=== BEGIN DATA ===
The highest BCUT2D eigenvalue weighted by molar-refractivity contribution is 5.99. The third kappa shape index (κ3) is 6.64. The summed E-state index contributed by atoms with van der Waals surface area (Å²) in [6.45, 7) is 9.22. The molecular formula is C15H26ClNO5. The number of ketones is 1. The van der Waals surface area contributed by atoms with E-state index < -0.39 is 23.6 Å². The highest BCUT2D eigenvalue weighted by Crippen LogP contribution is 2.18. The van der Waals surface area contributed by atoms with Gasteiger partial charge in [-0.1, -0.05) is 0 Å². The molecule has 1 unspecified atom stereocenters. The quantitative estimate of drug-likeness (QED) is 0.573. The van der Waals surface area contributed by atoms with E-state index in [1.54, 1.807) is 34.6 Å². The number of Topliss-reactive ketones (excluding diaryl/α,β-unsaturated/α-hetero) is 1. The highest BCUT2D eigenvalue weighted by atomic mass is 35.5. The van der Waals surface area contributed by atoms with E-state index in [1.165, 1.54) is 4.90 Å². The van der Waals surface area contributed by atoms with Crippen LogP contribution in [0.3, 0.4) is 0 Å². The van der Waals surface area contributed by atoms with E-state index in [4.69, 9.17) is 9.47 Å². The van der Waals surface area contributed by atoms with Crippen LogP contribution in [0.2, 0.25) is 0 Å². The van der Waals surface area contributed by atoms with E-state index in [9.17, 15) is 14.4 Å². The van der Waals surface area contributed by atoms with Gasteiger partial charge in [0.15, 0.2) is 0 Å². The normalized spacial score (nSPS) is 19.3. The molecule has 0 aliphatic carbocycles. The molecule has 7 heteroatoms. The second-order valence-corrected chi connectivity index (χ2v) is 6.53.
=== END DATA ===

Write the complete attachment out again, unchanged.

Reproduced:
The highest BCUT2D eigenvalue weighted by molar-refractivity contribution is 5.99. The third kappa shape index (κ3) is 6.64. The summed E-state index contributed by atoms with van der Waals surface area (Å²) in [6.45, 7) is 9.22. The molecular formula is C15H26ClNO5. The number of ketones is 1. The van der Waals surface area contributed by atoms with E-state index < -0.39 is 23.6 Å². The highest BCUT2D eigenvalue weighted by Crippen LogP contribution is 2.18. The van der Waals surface area contributed by atoms with Gasteiger partial charge in [-0.1, -0.05) is 0 Å². The molecule has 1 unspecified atom stereocenters. The quantitative estimate of drug-likeness (QED) is 0.573. The van der Waals surface area contributed by atoms with E-state index in [1.54, 1.807) is 34.6 Å². The number of Topliss-reactive ketones (excluding diaryl/α,β-unsaturated/α-hetero) is 1. The highest BCUT2D eigenvalue weighted by atomic mass is 35.5. The van der Waals surface area contributed by atoms with E-state index in [1.165, 1.54) is 4.90 Å². The van der Waals surface area contributed by atoms with Crippen LogP contribution in [0.3, 0.4) is 0 Å². The van der Waals surface area contributed by atoms with E-state index in [4.69, 9.17) is 9.47 Å². The van der Waals surface area contributed by atoms with Crippen LogP contribution in [0.2, 0.25) is 0 Å². The van der Waals surface area contributed by atoms with E-state index in [9.17, 15) is 14.4 Å². The van der Waals surface area contributed by atoms with Gasteiger partial charge in [0.15, 0.2) is 0 Å². The normalized spacial score (nSPS) is 19.3. The molecule has 0 aliphatic carbocycles. The molecule has 7 heteroatoms. The second-order valence-corrected chi connectivity index (χ2v) is 6.53.